It’s possible to raise children successfully in two homes after a divorce, but it can be challenging, especially in the beginning. Co-parenting offers many benefits, but both parties should communicate to enjoy them. Misunderstandings can make this custody option harder.
Here are four things to discuss with your co-parent:
At this point, you should have agreed on the living arrangement, which may already be in effect. Now, you need to discuss how the kid(s) will move from one home to another. Who will do the drop-off or pick-up? Being on the same page will ensure the kids are safe and move between the homes conveniently.
A kid’s routine should be similar in both homes. Of course, some things may change, but vital ones like when they do homework, eat or sleep should be consistent.
You and the other parent should agree on disciplining the kids when they misbehave. When one parent fails to observe the agreed punishment, they may undermine the parenting of the other.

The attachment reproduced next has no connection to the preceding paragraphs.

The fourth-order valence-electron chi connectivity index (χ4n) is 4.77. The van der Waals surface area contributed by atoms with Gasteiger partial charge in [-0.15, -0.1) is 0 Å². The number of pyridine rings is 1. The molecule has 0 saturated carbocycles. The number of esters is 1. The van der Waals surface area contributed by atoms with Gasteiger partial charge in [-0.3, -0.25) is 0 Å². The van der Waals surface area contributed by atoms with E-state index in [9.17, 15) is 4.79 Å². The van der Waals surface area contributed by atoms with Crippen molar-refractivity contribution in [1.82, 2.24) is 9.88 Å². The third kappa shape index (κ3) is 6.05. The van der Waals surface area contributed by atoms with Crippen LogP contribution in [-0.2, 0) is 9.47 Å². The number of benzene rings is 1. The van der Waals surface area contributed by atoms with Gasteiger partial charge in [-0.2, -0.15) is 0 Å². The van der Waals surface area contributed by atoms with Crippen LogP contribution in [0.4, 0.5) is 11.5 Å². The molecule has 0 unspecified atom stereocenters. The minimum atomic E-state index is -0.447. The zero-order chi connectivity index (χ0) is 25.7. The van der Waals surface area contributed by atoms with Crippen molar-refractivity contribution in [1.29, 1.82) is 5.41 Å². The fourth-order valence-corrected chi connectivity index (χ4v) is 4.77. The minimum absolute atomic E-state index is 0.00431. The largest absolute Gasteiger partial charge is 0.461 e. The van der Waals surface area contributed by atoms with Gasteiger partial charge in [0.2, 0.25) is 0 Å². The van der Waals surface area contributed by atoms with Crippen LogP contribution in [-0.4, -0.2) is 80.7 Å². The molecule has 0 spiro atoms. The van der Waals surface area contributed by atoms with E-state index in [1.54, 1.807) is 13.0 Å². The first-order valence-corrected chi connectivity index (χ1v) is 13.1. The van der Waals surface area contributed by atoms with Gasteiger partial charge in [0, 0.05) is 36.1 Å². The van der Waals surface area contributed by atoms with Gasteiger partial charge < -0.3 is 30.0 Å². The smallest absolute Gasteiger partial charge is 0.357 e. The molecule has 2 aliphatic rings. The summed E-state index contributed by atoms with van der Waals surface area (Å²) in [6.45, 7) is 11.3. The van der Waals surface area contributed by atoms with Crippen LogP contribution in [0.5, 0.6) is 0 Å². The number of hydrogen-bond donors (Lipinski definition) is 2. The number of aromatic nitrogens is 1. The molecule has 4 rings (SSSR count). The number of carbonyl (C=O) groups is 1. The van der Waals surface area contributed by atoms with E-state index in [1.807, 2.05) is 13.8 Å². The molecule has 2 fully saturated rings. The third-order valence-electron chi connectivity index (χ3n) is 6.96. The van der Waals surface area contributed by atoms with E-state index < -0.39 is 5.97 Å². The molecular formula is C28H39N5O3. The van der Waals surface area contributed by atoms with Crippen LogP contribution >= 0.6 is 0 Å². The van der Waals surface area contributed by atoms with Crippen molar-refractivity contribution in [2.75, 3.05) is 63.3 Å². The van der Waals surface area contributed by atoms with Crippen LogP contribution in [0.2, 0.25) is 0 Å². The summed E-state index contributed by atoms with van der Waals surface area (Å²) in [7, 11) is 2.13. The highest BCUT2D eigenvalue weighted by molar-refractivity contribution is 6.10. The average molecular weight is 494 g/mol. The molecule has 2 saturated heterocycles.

Further, your kids should know they will be punished equally in both homes for a mistake. For instance, if they are grounded by the other parent, this should continue when they come to your house until the set period ends.
Co-parents don’t need to discuss the details of their dating lives. But it’s vital to inform each other when seeing someone and when they want the kids to meet them. It’s also crucial to set ground rules on what is accepted or not when the new partner is around the kids.
Talking about these topics can make co-parenting more manageable. If your experience with this custody option is not as expected, you may need to get legal help to protect your relationship with your kids.